“We love you, Princess Eadlyn,” someone called, and I waved in the direction of the sound.
“Long live the king!”
“Bless you, Princess!”
I mouthed my thanks to them for their support, and I felt encouraged. It wasn’t every day that I saw my people face-to-face, heard their voices, and sensed how they needed us. I knew they loved me, of course. I was going to be their queen. But typically, when I did leave the palace, the focus was on Mom or Dad. It felt amazing to have so much of the affection finally centered on me. Maybe I could be as beloved as my father.
The parade went on, with people calling our names and throwing flowers. It was turning out to be the spectacle I’d hoped. I couldn’t have asked for anything better, until we reached the final stretch of the route.
Something hit me that was clearly not a flower. I looked to see a runny egg dripping down my dress and onto my bare legs. After that, half a tomato hit me, then something else I couldn’t identify.
I dropped down, covering myself with my arms.
“We need jobs!” someone shrieked.
“The castes still live!”
I peeked out and saw a cluster of people protesting and hurling their rotten food at the float. Some held angry signs they must have hidden from the guards until now, and others threw disgusting words at me, calling me things that I’d never imagined even the worst of people saying.
Hale dropped down and lay in front of me, wrapping an arm around my shoulder. “Don’t worry, I’ve got you.”
“I don’t understand,” I mumbled.
Henri got down on one knee, trying to hit anything that came near us, and Hale guarded me without wavering, even though I heard him grunt and felt him clench up when he was hit with something heavy.
I recognized General Leger’s voice shouting at the Selected to get down. As soon as everyone was low and secure, the float sped up, moving faster than it was probably designed to. People who actually cared about the parade booed as we hurtled past them, stealing their opportunity to catch a glimpse of the whole entourage.
I heard the float hit the gravel of the palace driveway, and the instant we came to a stop I pulled back from Hale and jumped to my feet. I hurried to the ladder and worked my way down.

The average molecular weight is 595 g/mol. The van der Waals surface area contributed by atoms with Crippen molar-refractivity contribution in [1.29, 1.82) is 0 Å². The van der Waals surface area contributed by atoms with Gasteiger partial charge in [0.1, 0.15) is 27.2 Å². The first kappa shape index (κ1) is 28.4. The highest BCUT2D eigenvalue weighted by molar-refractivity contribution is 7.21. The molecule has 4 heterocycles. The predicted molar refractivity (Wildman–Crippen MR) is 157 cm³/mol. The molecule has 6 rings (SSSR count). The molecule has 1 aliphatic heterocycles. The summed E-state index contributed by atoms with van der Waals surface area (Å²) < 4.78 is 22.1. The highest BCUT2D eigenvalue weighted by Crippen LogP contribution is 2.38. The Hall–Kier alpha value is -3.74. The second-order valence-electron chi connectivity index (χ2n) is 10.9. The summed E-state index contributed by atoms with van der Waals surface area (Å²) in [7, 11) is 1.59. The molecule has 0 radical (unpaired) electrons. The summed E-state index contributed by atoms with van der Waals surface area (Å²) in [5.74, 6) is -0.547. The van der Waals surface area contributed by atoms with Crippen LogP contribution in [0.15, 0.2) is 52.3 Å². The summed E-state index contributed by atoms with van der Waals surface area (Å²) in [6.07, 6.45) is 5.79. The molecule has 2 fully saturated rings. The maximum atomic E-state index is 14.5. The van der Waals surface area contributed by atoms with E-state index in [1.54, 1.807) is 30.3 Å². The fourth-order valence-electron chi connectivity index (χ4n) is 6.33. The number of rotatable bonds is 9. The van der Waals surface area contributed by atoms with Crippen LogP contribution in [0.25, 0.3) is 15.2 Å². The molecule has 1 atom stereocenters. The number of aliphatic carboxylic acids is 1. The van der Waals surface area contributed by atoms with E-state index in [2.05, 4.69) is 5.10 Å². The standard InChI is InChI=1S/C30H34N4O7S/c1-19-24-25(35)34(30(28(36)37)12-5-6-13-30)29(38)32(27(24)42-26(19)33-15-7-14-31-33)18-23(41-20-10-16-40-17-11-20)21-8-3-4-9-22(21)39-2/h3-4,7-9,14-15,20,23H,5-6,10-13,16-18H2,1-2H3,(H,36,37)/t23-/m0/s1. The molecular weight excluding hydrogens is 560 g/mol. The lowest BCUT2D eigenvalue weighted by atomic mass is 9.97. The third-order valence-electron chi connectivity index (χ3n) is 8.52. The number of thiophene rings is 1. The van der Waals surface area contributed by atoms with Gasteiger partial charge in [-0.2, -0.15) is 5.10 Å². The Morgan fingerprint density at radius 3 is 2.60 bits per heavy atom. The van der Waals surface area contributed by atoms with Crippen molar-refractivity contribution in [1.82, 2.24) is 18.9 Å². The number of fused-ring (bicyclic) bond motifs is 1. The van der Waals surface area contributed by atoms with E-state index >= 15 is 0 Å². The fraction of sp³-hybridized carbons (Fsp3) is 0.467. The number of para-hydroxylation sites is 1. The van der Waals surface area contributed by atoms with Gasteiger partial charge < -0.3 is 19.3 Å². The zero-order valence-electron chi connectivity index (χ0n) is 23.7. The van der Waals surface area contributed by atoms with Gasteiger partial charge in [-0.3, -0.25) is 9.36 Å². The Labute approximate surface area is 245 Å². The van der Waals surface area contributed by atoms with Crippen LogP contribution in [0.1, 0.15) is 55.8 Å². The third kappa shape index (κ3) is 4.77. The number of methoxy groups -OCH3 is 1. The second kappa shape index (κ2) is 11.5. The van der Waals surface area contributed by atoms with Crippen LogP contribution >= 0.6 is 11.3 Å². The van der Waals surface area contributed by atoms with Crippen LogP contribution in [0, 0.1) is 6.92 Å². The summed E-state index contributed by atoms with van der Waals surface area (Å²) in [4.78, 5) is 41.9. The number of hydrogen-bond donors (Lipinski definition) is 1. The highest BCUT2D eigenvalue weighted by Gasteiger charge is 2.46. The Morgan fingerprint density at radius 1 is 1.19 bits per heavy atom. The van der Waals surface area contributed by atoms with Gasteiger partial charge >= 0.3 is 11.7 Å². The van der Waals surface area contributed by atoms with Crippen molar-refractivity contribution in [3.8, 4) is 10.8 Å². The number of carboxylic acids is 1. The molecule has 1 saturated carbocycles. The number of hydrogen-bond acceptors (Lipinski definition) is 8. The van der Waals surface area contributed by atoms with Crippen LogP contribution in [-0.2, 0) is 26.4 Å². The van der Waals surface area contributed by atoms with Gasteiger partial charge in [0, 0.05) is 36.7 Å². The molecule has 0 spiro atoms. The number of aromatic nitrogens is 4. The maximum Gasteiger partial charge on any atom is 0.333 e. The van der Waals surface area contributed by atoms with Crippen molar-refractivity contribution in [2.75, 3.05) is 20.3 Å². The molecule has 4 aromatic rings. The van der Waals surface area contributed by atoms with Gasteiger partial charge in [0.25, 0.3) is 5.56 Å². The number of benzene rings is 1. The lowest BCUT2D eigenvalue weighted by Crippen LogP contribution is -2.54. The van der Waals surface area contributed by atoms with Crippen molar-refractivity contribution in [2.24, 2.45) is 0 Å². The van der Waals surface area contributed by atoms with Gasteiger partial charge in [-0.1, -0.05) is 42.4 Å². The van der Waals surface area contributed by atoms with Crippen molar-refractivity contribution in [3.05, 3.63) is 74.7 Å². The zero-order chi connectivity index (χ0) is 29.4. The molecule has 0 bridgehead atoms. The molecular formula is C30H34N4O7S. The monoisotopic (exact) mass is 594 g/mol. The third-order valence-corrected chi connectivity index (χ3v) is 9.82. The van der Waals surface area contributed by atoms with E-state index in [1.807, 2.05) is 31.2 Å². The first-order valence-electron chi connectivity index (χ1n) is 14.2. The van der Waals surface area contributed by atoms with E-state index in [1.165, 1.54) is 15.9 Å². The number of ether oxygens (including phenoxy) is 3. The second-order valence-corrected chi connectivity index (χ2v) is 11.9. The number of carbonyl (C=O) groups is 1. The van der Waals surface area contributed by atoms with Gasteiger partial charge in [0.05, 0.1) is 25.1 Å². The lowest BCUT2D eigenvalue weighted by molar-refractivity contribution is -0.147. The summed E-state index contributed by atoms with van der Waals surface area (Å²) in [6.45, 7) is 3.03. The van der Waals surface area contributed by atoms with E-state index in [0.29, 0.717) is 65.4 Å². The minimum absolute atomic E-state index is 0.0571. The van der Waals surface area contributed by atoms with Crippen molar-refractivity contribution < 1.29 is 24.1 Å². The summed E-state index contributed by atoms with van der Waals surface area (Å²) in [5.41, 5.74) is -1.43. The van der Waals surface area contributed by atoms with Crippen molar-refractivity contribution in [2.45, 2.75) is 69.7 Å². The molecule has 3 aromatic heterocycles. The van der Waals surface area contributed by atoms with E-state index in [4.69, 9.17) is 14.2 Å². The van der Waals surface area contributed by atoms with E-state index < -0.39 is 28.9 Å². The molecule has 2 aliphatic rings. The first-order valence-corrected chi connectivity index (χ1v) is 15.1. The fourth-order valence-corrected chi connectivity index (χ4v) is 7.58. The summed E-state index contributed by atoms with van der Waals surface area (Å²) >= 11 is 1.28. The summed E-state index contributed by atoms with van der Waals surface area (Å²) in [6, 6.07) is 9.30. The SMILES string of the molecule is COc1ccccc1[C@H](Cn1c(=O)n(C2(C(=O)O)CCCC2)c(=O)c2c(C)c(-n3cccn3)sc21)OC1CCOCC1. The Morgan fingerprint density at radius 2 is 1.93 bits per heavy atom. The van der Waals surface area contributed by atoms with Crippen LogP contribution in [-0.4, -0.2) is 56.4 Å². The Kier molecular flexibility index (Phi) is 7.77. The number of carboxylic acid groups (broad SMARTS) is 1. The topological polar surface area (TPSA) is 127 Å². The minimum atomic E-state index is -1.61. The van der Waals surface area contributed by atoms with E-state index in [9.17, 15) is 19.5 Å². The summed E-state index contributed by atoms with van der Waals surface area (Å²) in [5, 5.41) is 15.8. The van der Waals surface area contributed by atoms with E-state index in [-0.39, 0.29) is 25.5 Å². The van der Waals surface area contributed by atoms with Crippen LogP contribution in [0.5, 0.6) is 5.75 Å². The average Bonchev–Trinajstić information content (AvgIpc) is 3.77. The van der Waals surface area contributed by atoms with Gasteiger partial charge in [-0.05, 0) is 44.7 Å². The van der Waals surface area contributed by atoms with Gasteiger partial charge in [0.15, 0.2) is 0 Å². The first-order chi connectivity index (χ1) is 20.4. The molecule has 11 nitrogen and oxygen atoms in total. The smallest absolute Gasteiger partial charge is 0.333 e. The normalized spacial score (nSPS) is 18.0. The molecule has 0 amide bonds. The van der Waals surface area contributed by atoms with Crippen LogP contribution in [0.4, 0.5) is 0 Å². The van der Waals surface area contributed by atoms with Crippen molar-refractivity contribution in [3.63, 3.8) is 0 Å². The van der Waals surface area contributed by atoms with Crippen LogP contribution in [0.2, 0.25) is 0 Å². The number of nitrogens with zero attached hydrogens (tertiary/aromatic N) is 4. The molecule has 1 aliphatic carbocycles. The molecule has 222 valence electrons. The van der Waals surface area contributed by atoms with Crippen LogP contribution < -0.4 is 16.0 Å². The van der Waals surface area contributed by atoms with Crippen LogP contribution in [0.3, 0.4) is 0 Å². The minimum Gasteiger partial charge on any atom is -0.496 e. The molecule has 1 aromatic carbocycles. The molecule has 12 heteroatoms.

“Eadlyn!” Mom cried.
Dad stood in shock. “Love, what happened?”
“Hell if I know.” I stormed off, humiliated. As if the whole thing wasn’t embarrassing enough, the sad eyes of everyone around me made it even worse.
Poor thing, their expressions seemed to say. And I hated their pity more than I hated the people who thought this was acceptable.
I scurried through the palace, head down, hoping no one would stop me. It wasn’t my lucky day, of course, because as I rounded onto the landing of the second floor, Josie was there.
“Ew! What happened to you?”
I didn’t answer, moving even faster. Why? What had I done to deserve this?
Neena was cleaning when I walked in. “Miss?”
“Help,” I whimpered before bursting into tears.
She came over and embraced me, getting my mess all over her pristine uniform. “Hush now. We’ll clean you up. You get undressed, and I’ll start the bath.”
“Why would they do this to me?”
“Who did it?”
“My people!” I answered in pain. “My subjects. Why would they do this?”
Neena swallowed, disappointed for my sake. “I don’t know.”
I wiped at my face and makeup, and something green came off on my hand. The tears fell again.
“Let me start that bath.”
She scurried away, and I stood there, helpless.
I knew the water would get rid of the mess, and I knew it would take away the smell, but no amount of scrubbing would ever wash away this memory.
Hours later I was scrunched up on a chair in Dad’s sitting room, bundled in my coziest sweater. Despite the heat, my clothes were my only armor at the moment, and the layers made me feel safe. Mom and Dad were both drinking something a little stronger than wine—a rare occasion—though it didn’t appear to be doing much for their nerves.
Ahren knocked but came in before anyone answered the door. Our eyes met, and I rushed across the room, throwing my arms around him.
“Sorry, Eady,” he said, kissing my hair.
“Glad you could come, Ahren.” Dad was looking at some of the stills from the parade that the photographers had provided him, stacking them on top of several of today’s papers.
“Of course.” He put his arm around my shoulder and walked me to my seat, going to stand with Dad while I curled back up into a ball.
“I still can’t believe this happened,” Mom said, reaching the bottom of her glass. I could see her weighing in her head whether or not to have another. She decided against it.
“Me either,” I mumbled, still suffering under the surge of hatred those people felt for me. “What did I do?”
“Nothing,” Mom assured me, coming to sit beside me. “They’re mad at the monarchy, not you. Today your face was the one they could see, and that’s the one they attacked. It could have been any of us.”
“I felt so certain a Selection would lift their mood. I thought they would delight in this.” Dad stared at the pictures, still shocked.
We sat silent for a while. He’d been so wrong.
“Well,” Ahren started. “They might have if it wasn’t Eadlyn.”
We all gaped at him.
“Excuse me?” I nearly started crying all over again, pained by his cruel words. “Mom just said it could have been you or her or anyone. So why are you blaming me?”
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